We got out of the little hole of a Travellodge and the Little Chef at 0850…. We were NOT looking back ;)  We plugged the address of the National Car Rental into the GPS and started off.  We were headed for a long drive to Ipswitch.  Mrs D looked at the map and mentioned that we were going to be near Cambridge. I thought "Great!  We can stop in and see some cool history."

We stopped in Cambridge near the University at 1300.  We toured around the University grounds for about an hour. I couldn’t believe they were charging to see the inside of the King’s College Chapel as well as the open colleges!  Man… everybody just wants a piece of the pie all the time!  Despite that, Cambridge was a beautiful town and the architecture of the buildings was fantastic.  It’s unfortunate that it’s all so close together as it’s hard to get far enough away to get a photo that doesn’t have brutal angles in the shot.

Once completed in Cambridge, our trusty GPS directed us into and through Ipswitch to the doorstep of the National Car rental.  Great Job!  We got there around 1545.  One hour earlier than our deadline!  The folks at National were very good and it appears that National will deal directly with Visa to settle the little "Oops" regarding the mirror.  Apparently it wasn’t totally surprising to them.  Good.

While at the desk, I asked if it would be a better plan to hang out in Ipswitch or at Harwich International.  One of the staff there strongly recommended that we stay at Ipswitch instead of Harwich because Harwich International has NOTHING.  We took his advice and when the taxi came to get us we decided to stay down around the station for drinks and dinner to kill time before catching our 2104 train.  We headed over to the pub first for a drink as we arrived at 1630.  The restaurant next door, Royal India, opened at 1700 and we were his first clients for the night.

The restaurant has been open only for about 4 weeks and the owner was very friendly and helpful in choosing what to have for dinner.  They had a special that included various courses and the owner helped with each course and he tailored the dishes to our individual tastes.  It was GREAT food in a very good restaurant.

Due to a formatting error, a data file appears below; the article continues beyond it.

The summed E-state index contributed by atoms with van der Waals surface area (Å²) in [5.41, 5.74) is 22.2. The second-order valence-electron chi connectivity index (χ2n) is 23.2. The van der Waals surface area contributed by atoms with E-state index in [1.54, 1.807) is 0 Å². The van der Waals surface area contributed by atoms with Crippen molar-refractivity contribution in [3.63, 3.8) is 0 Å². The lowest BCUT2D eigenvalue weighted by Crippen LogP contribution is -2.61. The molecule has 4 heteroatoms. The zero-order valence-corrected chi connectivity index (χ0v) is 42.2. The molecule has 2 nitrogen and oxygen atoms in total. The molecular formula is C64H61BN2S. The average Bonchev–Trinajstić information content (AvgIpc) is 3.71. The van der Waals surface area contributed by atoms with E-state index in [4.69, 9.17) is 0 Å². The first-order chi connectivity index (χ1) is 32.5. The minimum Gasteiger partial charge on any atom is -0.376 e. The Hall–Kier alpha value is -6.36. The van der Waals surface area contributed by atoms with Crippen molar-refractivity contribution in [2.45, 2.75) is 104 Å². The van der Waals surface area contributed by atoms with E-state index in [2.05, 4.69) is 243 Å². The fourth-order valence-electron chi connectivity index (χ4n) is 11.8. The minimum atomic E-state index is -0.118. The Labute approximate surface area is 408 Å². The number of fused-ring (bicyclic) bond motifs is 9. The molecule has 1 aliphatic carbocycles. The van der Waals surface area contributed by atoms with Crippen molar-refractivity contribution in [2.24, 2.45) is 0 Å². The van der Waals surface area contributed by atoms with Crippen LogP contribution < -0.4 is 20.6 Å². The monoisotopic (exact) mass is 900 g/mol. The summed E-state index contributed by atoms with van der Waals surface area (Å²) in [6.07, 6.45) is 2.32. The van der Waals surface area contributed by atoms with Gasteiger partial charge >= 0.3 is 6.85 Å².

Unfortunately you can’t exactly hang out in a restaurant for 4 hours and that meant that we headed over to the train station at around 1930.  This now meant that we had about one hour and 45 minutes to kill on the train platform.  Not exactly an exciting time.  The train showed up.  It was ONE car long!  A short ride later, we arrived at Harwich International at 2128.  The National guy was right.  It’s just off the train and onto the boat.. NOTHING at the station area.  Someone should open a concession!

Check in at the ferry was fast and we were on deck 8 room 10 (810).  The cabin was quite swank.  We didn’t bother with the bunk bed, as there was enough room on the bottom level bed.  The ferry was huge and could hold about 300 or so people.  With the "comfort class" cabin, we also got chocolates on our bed as well as 3 hours of free wireless Internet.  Not much for upload speed (25kbps) but it was SOMETHING.  This room may even have been larger than our room in Fort William.

Time goes ahead one hour tonight, so it’s now officially midnight, and we plan to wake at 0600.  Time for sleep.  Tomorrow we wake in the Netherlands.

Europe 2008 (Fort William to Penrith) Day 8 – June 1

1 06 2008

Today we finished up our visit of the Highlands of Scotland.  We got up at 0700, as is becoming our regular habit.  We we headed down to the hotel restaurant and changed our dining plans from yesterday.  No kippers for Mrs D today…  she had already had enough salt for now.  She had the "Full Scottish" and I had scrambled eggs.  A more sane breakfast.

We left Fort William in the opposite direction than that in which we came.  We headed out of town towards the north, up via Spean Bridge and Laggan.  It was a nice drive with some gently curving roads through some national park forests.  It was beautiful.  We could look back at Ben Nevis as we looped around to the north.  From the north, we headed down towards Perth, looping down via the A9 and joining up with M90 to head down to Edinburgh.  Yes, we did NOT visit Loch Ness.  I’m not THAT much of a tourist.  Mrs D wasn’t thrilled with the winding roads, but I think she still enjoyed it!